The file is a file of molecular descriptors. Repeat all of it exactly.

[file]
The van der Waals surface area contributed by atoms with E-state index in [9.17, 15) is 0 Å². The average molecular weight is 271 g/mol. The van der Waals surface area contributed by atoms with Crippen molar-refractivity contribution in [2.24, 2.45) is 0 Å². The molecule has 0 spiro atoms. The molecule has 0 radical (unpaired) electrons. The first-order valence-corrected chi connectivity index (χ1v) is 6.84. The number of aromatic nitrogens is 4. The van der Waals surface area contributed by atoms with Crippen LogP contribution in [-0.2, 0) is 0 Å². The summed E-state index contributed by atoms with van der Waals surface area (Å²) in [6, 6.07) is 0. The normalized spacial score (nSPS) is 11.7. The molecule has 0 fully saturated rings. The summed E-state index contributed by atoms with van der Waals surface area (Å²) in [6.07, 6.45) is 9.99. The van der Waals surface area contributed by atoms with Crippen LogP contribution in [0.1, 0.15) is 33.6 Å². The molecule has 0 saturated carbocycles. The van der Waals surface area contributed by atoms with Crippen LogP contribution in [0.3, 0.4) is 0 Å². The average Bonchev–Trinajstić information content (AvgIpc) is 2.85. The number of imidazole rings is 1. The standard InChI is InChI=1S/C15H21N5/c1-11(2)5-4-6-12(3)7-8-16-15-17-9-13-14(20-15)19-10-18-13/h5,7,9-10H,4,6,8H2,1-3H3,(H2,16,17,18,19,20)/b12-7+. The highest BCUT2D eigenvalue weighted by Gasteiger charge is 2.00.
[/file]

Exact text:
The van der Waals surface area contributed by atoms with E-state index in [9.17, 15) is 0 Å². The average molecular weight is 271 g/mol. The van der Waals surface area contributed by atoms with Crippen molar-refractivity contribution in [2.24, 2.45) is 0 Å². The molecule has 0 spiro atoms. The molecule has 0 radical (unpaired) electrons. The first-order valence-corrected chi connectivity index (χ1v) is 6.84. The number of aromatic nitrogens is 4. The van der Waals surface area contributed by atoms with Crippen LogP contribution in [-0.2, 0) is 0 Å². The summed E-state index contributed by atoms with van der Waals surface area (Å²) in [6, 6.07) is 0. The normalized spacial score (nSPS) is 11.7. The molecule has 0 fully saturated rings. The summed E-state index contributed by atoms with van der Waals surface area (Å²) in [6.07, 6.45) is 9.99. The van der Waals surface area contributed by atoms with Crippen LogP contribution in [0.1, 0.15) is 33.6 Å². The molecule has 0 saturated carbocycles. The van der Waals surface area contributed by atoms with Crippen LogP contribution in [0.3, 0.4) is 0 Å². The average Bonchev–Trinajstić information content (AvgIpc) is 2.85. The number of imidazole rings is 1. The standard InChI is InChI=1S/C15H21N5/c1-11(2)5-4-6-12(3)7-8-16-15-17-9-13-14(20-15)19-10-18-13/h5,7,9-10H,4,6,8H2,1-3H3,(H2,16,17,18,19,20)/b12-7+. The highest BCUT2D eigenvalue weighted by Gasteiger charge is 2.00.